open access

Vol 16, No 2 (2009)
Case Reports
Published online: 2009-01-06
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Ciprofloxacin induced acquired long QT syndrome in a patient under class III antiarrhythmic therapy

Anastasia Keivanidou, Christos Arnaoutoglou, Argyrios Krommydas, Georgios Papanikolaou, Konstantinos Tsiptses, Charalampos Chrisopoulos, Christos Kirpizidis
Cardiol J 2009;16(2):172-174.

open access

Vol 16, No 2 (2009)
Case Reports
Published online: 2009-01-06

Abstract

We report one case of cardiac arrest related to ciprofloxacin administration. One female patient (aged 70 years old) developed a marked QTc prolongation (QTc = 0.62 s) within 24 hours of ciprofloxacin administration, with documented torsades de pointes and recurrent syncope that required defibrillation. The patient was under amiodarone and sotalol therapy for atrial fibrillation, with no obvious QT prolongation prior to ciprofloxacin therapy. QT prolongation and subsequent torsades de pointes appeared only after initiation of ciprofloxacin and normalized after drug discontinuation. Even though ciprofloxacin is thought to be safer than other agents in its class, it may cause QT prolongation and torsades de pointes, particularly in high risk patients with predisposing factors.
Prolongation of the QT interval related to the effect of fluoroquinolones on rapid potassium channels (IKr) may result on potentially serious proarrhythmic effect, leading to torsades de pointes.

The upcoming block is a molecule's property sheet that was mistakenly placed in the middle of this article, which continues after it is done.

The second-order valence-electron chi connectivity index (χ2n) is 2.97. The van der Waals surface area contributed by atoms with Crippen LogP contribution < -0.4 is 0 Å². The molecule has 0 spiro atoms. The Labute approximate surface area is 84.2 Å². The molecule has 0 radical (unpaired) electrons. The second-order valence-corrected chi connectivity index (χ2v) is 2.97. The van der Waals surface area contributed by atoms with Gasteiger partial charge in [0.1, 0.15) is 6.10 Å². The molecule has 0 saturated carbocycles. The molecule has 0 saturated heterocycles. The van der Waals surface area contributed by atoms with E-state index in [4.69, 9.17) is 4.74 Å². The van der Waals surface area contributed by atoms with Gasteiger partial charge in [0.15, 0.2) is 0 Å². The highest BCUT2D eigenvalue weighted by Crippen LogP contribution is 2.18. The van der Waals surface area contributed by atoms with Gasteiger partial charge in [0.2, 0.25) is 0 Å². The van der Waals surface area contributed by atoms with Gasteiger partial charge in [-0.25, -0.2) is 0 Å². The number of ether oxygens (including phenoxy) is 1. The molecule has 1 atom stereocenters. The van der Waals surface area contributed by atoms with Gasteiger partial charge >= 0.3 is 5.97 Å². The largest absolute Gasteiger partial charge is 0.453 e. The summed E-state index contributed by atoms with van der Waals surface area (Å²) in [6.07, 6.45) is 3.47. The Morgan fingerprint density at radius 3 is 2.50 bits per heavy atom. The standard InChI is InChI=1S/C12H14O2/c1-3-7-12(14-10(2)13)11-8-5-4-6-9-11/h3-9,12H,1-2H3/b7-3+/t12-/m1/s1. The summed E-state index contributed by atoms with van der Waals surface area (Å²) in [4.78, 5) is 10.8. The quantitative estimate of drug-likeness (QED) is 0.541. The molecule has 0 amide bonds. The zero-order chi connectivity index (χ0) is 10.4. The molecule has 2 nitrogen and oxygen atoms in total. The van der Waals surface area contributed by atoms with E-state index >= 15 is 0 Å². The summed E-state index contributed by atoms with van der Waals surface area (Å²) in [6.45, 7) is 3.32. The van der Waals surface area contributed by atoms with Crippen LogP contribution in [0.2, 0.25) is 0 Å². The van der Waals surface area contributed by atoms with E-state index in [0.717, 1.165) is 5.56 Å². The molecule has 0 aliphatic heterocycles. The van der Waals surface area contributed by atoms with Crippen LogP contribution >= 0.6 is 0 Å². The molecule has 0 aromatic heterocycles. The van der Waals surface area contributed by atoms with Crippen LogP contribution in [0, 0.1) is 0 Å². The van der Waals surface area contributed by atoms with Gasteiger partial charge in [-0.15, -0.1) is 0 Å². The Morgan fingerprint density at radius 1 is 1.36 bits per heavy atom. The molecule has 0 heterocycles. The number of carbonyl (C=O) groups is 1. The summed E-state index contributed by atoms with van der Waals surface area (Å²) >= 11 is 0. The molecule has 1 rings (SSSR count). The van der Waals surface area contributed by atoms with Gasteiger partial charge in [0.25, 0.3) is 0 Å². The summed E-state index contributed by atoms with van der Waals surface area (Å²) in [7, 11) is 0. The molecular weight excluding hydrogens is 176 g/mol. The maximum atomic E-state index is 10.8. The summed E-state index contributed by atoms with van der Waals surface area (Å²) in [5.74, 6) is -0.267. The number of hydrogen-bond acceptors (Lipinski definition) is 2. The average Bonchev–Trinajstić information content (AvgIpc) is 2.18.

Abstract

We report one case of cardiac arrest related to ciprofloxacin administration. One female patient (aged 70 years old) developed a marked QTc prolongation (QTc = 0.62 s) within 24 hours of ciprofloxacin administration, with documented torsades de pointes and recurrent syncope that required defibrillation. The patient was under amiodarone and sotalol therapy for atrial fibrillation, with no obvious QT prolongation prior to ciprofloxacin therapy. QT prolongation and subsequent torsades de pointes appeared only after initiation of ciprofloxacin and normalized after drug discontinuation. Even though ciprofloxacin is thought to be safer than other agents in its class, it may cause QT prolongation and torsades de pointes, particularly in high risk patients with predisposing factors.
Prolongation of the QT interval related to the effect of fluoroquinolones on rapid potassium channels (IKr) may result on potentially serious proarrhythmic effect, leading to torsades de pointes.
Get Citation

Keywords

ciprofloxacin; torsades de pointes; amiodarone; sotalol; long QT

About this article
Title

Ciprofloxacin induced acquired long QT syndrome in a patient under class III antiarrhythmic therapy

Journal

Cardiology Journal

Issue

Vol 16, No 2 (2009)

Pages

172-174

Published online

2009-01-06

Bibliographic record

Cardiol J 2009;16(2):172-174.

Keywords

ciprofloxacin
torsades de pointes
amiodarone
sotalol
long QT

Authors

Anastasia Keivanidou
Christos Arnaoutoglou
Argyrios Krommydas
Georgios Papanikolaou
Konstantinos Tsiptses
Charalampos Chrisopoulos
Christos Kirpizidis

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